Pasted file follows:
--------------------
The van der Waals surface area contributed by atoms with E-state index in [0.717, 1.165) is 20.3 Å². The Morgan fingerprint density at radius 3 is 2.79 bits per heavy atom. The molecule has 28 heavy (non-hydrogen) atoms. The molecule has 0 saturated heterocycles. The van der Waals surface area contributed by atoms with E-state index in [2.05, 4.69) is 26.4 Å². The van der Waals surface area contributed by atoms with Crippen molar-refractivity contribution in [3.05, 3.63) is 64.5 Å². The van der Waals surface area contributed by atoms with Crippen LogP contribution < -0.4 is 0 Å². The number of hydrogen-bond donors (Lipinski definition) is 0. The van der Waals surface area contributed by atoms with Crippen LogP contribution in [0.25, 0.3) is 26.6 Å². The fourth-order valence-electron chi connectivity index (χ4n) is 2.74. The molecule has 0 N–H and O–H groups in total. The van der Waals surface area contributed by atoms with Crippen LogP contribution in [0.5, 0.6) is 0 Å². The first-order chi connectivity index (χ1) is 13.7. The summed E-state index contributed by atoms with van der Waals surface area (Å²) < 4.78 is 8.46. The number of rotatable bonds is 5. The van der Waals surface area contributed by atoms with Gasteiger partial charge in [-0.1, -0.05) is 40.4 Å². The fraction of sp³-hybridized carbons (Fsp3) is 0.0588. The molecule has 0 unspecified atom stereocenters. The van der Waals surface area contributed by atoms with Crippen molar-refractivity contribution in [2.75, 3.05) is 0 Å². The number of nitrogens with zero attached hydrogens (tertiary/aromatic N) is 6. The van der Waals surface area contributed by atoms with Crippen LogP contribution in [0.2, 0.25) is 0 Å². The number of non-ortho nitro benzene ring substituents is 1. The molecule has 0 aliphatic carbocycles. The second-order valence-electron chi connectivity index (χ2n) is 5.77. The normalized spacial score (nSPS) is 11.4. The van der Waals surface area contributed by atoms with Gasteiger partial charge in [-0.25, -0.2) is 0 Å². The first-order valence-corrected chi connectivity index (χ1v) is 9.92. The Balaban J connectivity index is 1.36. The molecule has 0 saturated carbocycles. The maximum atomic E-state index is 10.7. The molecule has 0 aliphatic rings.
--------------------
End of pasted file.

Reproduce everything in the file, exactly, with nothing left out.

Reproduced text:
The van der Waals surface area contributed by atoms with E-state index in [0.717, 1.165) is 20.3 Å². The Morgan fingerprint density at radius 3 is 2.79 bits per heavy atom. The molecule has 28 heavy (non-hydrogen) atoms. The molecule has 0 saturated heterocycles. The van der Waals surface area contributed by atoms with E-state index in [2.05, 4.69) is 26.4 Å². The van der Waals surface area contributed by atoms with Crippen molar-refractivity contribution in [3.05, 3.63) is 64.5 Å². The van der Waals surface area contributed by atoms with Crippen LogP contribution < -0.4 is 0 Å². The number of hydrogen-bond donors (Lipinski definition) is 0. The van der Waals surface area contributed by atoms with Crippen LogP contribution in [0.25, 0.3) is 26.6 Å². The fourth-order valence-electron chi connectivity index (χ4n) is 2.74. The molecule has 0 N–H and O–H groups in total. The van der Waals surface area contributed by atoms with Crippen LogP contribution in [0.5, 0.6) is 0 Å². The first-order chi connectivity index (χ1) is 13.7. The summed E-state index contributed by atoms with van der Waals surface area (Å²) < 4.78 is 8.46. The number of rotatable bonds is 5. The van der Waals surface area contributed by atoms with Gasteiger partial charge in [-0.1, -0.05) is 40.4 Å². The fraction of sp³-hybridized carbons (Fsp3) is 0.0588. The molecule has 0 unspecified atom stereocenters. The van der Waals surface area contributed by atoms with Crippen molar-refractivity contribution in [2.75, 3.05) is 0 Å². The number of nitrogens with zero attached hydrogens (tertiary/aromatic N) is 6. The van der Waals surface area contributed by atoms with Crippen LogP contribution in [0.2, 0.25) is 0 Å². The number of non-ortho nitro benzene ring substituents is 1. The molecule has 0 aliphatic carbocycles. The second-order valence-electron chi connectivity index (χ2n) is 5.77. The normalized spacial score (nSPS) is 11.4. The van der Waals surface area contributed by atoms with Gasteiger partial charge in [-0.25, -0.2) is 0 Å². The first-order valence-corrected chi connectivity index (χ1v) is 9.92. The Balaban J connectivity index is 1.36. The molecule has 0 saturated carbocycles. The maximum atomic E-state index is 10.7. The molecule has 0 aliphatic rings.